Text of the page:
Next is Up A Tree With Jonathan Richman and Tommy Larkins, an 11-minute featurette that starts with interviews with musicians such as Ric Ocasek about the history and musical influences behind Richman. Then, we get a strange little interview with Richman and Larkins about their background, their first cars, and their experiences with the Farrellys. Richman admits to being bad at lip-syncing. The featurette's video-collage style is a bit annoying.
Franks & Beans: A Conversation With W. Earl Brown is a 5-minute talking-head piece about how Brown developed the mentally retarded character Warren. He talks about various influences from "great retarded characters in film," such as in What's Eating Gilbert Grape, Rain Man, and Sling Blade. It's interesting to see Warren as a laidback, normal fella.
Next is Touchdown: A Conversation With Brett Favre, a 5-minute interview with the Green Bay quarterback. He talks about how he got his tiny role, and he admits to being nervous on the set and in the eventual audience watching the film.
The 7-minute Interview Roulette With Harland Williams is just what it promises to be: a strange, free-form interview with the dude who played the hitchhiker.
Puffy, Boobs, and Balls is an 11-minute piece about the makeup and prosthetics used in key sequences. We get a split-screen interview with designer Tony Gardner and actress Lin Shaye, and just looking at her, you'll be amazed by the makeup job. Then, Gardner talks about the difficult creation of Puffy the dog. Magda's boobs are covered in depth. Also interesting are the discussions of the semen on the ear and the franks and beans.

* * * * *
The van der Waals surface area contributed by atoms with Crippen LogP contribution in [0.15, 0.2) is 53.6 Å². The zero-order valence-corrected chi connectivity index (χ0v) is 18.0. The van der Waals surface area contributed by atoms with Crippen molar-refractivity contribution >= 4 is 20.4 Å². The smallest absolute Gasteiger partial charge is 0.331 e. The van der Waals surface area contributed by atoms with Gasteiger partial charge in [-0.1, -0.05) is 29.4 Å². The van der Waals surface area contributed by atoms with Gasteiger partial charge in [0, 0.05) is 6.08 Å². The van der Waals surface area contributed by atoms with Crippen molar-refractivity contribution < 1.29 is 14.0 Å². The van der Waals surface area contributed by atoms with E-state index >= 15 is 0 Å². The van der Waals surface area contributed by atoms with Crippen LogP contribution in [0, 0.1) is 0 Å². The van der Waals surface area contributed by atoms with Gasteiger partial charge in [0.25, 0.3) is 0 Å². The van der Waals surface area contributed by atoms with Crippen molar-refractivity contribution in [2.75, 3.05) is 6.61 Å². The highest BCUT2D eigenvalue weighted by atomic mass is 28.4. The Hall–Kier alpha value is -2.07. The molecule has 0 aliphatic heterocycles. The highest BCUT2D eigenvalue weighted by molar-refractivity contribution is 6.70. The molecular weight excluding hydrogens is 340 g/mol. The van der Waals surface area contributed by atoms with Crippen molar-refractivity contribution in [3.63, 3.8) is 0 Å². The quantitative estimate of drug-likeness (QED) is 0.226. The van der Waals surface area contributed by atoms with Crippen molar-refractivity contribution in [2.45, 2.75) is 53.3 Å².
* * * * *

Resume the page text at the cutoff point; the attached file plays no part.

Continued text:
Behind The Zipper is a 5-minute featurette about the horror of catching your privates in your fly. Magda is your hostess for an intimate look at the zipper scene. You actually get interviews with an emergency technician, a urologist, a psychologist, and a lawyer about the potential tragedy. This one's really fluffy and silly.
Next is a pretty worthless feature called Around The World With Mary, with which you can watch the final scene of the film with eight different languages, on the fly with your Audio button. Funny, huh?
"Build Me Up Buttercup" Karaoke is exactly what it sounds like, essentially the end-credits sequence complete with karaoke lyrics at the bottom of the frame.
"Every Day Should Be A Holiday" The Dandy Warhols Music Video is again exactly what it promises.
Finally, you get the 3 minutes of Outtakes that appeared on the original DVD. They're just as funny here as they were the first time.
WHAT'S LEFT TO SAY?
A definite improvement over the previous release, There's Something 'More' About Mary presents a fabulous transfer and generous extras that will require you do open up your wallet and fork out the cash. Give this "gross-out movie with heart" a second chance.